A series of banking and financial institutions have been in the news recently over bid-rigging investments. Chase agreed to pay $211 million in their settlement in rigging bids on muni bonds which cheated 31 state governments, UBS agreed to pay $160.2 million for bid rigging, Wells Fargo got stuck paying $148 million to settle muni bid rigging, Bank of America paid $137 million, General Electric’s affiliates ended up paying $70.4 million in criminal damages for overcharging state and local governments on rigging muni bonds.
Today, we discover Barclays has surpassed all of the above by agreeing to pay around $450 million over having manipulated the Libor and Euro interbank offered rates. $200 million of the settlement will be paid to the U.S. Commodity Futures Trading Commission, $160 million will go to the criminal division of the U.S. Department of Justice and finally $92.8 million will be paid to Britain’s Financial Services Authority.
The LIBOR rate is a compiled rate for which banks pay each other on loans and is the rate of which is used throughout the financial system to set rates globally.
Back in March a trade body had announced they were reviewing Libor when it was discovered during the credit crisis, banks were lowering their benchmarks they used for pricing $350 trillion on home mortgage and corporate loan contracts.
Barclays employees were found manipulating rates which were submitted of the Libor Report even when asked about them. Senior officials at Barclays felt concerned that their image would appear as weak if the borrowing rate appeared too high in an effort to improve Barclay’s derivative trading position.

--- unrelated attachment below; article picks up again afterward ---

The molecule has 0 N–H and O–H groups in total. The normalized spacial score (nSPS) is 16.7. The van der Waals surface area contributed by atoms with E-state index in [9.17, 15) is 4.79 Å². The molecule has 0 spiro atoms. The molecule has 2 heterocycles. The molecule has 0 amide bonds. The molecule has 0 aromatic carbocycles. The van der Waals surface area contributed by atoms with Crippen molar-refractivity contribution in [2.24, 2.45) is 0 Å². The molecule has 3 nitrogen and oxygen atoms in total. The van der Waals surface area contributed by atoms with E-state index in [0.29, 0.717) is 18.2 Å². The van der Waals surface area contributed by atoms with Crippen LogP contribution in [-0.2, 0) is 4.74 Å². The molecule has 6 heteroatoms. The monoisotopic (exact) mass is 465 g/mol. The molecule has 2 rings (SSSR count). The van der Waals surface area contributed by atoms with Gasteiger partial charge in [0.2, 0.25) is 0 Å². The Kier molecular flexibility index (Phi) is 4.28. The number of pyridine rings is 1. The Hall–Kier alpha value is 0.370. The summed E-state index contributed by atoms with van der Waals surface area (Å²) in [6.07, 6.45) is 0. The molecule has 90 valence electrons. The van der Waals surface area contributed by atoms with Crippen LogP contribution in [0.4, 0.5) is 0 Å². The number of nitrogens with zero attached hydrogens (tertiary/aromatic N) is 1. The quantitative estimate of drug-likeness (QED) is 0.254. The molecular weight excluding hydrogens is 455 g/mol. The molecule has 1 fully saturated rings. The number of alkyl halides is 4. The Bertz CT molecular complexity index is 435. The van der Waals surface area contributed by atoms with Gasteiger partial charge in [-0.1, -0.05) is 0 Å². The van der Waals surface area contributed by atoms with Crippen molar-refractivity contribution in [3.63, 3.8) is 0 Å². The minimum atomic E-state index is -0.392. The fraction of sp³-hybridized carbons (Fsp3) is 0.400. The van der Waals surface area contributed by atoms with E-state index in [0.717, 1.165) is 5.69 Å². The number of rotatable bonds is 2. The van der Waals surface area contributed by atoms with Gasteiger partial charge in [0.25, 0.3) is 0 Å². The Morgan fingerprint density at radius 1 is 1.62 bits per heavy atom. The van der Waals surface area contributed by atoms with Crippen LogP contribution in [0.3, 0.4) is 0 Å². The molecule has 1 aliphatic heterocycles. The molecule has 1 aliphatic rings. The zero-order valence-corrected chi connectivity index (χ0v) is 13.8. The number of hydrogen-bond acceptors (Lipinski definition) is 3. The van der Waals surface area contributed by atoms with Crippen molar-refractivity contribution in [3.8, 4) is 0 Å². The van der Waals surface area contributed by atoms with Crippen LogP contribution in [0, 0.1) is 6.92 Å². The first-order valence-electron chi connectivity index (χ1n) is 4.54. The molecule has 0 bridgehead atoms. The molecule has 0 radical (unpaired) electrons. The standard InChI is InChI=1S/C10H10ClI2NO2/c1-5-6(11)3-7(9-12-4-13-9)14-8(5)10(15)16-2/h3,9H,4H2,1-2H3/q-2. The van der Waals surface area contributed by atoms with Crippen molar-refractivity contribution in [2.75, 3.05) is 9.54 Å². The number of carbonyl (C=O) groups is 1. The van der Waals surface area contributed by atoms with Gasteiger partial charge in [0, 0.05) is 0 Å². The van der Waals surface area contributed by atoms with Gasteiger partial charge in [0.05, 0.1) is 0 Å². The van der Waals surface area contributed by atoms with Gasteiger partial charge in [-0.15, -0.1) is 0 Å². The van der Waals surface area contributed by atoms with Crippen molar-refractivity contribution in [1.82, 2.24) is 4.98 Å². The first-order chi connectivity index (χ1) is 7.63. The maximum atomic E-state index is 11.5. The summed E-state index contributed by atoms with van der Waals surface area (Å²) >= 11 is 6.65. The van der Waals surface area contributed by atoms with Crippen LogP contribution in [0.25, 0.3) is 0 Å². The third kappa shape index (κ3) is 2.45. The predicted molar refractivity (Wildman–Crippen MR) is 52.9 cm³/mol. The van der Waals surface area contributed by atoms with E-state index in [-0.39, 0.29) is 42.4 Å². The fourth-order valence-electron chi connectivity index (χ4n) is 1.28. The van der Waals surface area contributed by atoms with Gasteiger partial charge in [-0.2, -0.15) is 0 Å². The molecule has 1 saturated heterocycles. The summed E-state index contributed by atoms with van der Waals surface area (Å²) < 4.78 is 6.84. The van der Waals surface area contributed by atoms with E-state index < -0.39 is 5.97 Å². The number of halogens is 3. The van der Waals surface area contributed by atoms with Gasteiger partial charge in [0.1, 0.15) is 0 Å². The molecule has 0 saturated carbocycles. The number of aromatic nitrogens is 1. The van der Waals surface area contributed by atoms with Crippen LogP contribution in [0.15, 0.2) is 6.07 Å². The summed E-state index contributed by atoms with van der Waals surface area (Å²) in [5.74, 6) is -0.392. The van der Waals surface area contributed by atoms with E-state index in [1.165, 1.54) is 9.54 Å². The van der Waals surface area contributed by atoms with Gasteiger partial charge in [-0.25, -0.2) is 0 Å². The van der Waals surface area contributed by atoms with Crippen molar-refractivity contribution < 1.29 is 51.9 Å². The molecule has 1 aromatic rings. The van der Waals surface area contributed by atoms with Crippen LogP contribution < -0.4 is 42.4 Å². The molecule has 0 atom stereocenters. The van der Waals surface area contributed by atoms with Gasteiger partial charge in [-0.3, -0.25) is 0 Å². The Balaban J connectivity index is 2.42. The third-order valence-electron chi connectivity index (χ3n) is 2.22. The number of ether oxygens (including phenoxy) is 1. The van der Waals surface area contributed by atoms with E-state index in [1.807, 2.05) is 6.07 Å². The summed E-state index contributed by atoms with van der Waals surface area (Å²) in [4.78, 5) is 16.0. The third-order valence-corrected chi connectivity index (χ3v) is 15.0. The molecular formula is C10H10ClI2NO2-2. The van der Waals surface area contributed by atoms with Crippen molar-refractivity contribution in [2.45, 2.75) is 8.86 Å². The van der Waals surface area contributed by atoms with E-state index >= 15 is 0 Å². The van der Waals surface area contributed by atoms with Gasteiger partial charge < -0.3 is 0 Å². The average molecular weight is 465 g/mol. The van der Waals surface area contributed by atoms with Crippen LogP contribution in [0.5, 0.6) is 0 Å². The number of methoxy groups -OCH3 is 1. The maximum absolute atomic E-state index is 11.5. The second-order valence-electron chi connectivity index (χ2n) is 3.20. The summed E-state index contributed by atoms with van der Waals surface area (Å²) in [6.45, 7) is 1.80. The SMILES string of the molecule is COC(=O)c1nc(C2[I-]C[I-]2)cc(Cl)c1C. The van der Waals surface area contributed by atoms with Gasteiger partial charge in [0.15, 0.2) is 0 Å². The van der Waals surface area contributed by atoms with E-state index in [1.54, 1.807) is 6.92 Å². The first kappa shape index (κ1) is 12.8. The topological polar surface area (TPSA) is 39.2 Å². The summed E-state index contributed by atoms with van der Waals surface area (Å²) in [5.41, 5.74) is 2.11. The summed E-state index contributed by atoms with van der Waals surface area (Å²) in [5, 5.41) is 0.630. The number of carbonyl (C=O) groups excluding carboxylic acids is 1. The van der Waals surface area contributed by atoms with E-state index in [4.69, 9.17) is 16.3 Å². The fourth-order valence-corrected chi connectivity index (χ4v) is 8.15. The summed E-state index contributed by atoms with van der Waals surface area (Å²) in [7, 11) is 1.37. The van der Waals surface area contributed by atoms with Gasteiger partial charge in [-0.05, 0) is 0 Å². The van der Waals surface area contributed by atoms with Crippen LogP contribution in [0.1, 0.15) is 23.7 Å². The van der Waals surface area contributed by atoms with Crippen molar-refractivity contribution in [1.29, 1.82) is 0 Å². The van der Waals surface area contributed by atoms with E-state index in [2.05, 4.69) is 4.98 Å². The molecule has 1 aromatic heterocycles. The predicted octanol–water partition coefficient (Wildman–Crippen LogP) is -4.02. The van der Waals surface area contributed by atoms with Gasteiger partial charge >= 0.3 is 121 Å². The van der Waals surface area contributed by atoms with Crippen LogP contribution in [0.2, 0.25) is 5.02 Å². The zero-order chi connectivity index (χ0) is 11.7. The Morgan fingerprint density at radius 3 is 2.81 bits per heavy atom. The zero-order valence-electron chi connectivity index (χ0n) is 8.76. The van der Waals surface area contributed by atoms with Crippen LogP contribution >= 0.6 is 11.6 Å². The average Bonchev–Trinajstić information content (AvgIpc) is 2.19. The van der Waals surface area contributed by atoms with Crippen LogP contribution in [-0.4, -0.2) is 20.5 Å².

The Department of Justice received conversations of Barclay Traders working lower trading rate deals by using language of willing to pay beyond the effective date on the bid. Along with the fact banks were working the situation to merely improve their derivate position.
The significance of this action is that almost every city and town in America has investments in Libor, therefore, with banks lowering their rates just to manipulate their trading positions, in effect were also cheating communities out of large sums of money.
The question that also now surfaces from these scandals is if financial advisors should then have to reveal their payments they receive for steering municipal bond business with banks or underwriters. With this action it would then require the public disclosure of financial incentives, while cities, counties, and other government agencies are still handing over their bond deals to these bid rigging financial institutions.
There will be more to come on banks and certainly criminal charges could come as well in this recent incident with Barclays. However, it could take months to discover the next one to found guilty by regulators in this global fixing rate scandal.
Presently, there are 20 additional banks of which are being probed by regulators from London to Japan and from Brussels to North America. The key is not the discovery of others but how much the firm is willing to cooperate beyond their legal requirements.
With UBS and the Swiss Bank there were traders that have been suspended and in cooperating with regulators were provided partial immunity in return. However, others were fired, suspended or staff asked to leave when it was found through an internal investigation there was an attempt to manipulate Libor by JPMorgan, RBS, the Deutsche Bank and the inter-dealer broker ICAP.
This scandal today has damaged the credibility of the reputation of London because they were perceived for their trust and integrity in the London market. The public is outraged that these banking institutions have walked off with millions of pounds through rigging the market.